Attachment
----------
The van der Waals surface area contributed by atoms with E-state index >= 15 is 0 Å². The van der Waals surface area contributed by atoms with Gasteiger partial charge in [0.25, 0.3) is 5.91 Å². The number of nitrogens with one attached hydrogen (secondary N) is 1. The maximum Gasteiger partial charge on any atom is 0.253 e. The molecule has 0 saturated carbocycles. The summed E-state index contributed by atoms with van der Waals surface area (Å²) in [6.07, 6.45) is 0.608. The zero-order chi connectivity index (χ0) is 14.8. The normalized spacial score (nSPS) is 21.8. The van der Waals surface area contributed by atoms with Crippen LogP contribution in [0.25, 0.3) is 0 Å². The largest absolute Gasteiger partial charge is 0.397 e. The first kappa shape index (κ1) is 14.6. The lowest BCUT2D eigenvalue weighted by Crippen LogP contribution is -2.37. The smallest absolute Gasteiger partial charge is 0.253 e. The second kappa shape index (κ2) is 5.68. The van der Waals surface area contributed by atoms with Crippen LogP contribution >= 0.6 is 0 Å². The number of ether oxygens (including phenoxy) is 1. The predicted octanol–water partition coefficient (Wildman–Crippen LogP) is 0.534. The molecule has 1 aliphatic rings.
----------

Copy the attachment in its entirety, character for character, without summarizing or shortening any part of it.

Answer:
The van der Waals surface area contributed by atoms with E-state index >= 15 is 0 Å². The van der Waals surface area contributed by atoms with Gasteiger partial charge in [0.25, 0.3) is 5.91 Å². The number of nitrogens with one attached hydrogen (secondary N) is 1. The maximum Gasteiger partial charge on any atom is 0.253 e. The molecule has 0 saturated carbocycles. The summed E-state index contributed by atoms with van der Waals surface area (Å²) in [6.07, 6.45) is 0.608. The zero-order chi connectivity index (χ0) is 14.8. The normalized spacial score (nSPS) is 21.8. The van der Waals surface area contributed by atoms with Crippen LogP contribution in [0.25, 0.3) is 0 Å². The largest absolute Gasteiger partial charge is 0.397 e. The first kappa shape index (κ1) is 14.6. The lowest BCUT2D eigenvalue weighted by Crippen LogP contribution is -2.37. The smallest absolute Gasteiger partial charge is 0.253 e. The second kappa shape index (κ2) is 5.68. The van der Waals surface area contributed by atoms with Crippen LogP contribution >= 0.6 is 0 Å². The number of ether oxygens (including phenoxy) is 1. The predicted octanol–water partition coefficient (Wildman–Crippen LogP) is 0.534. The molecule has 1 aliphatic rings.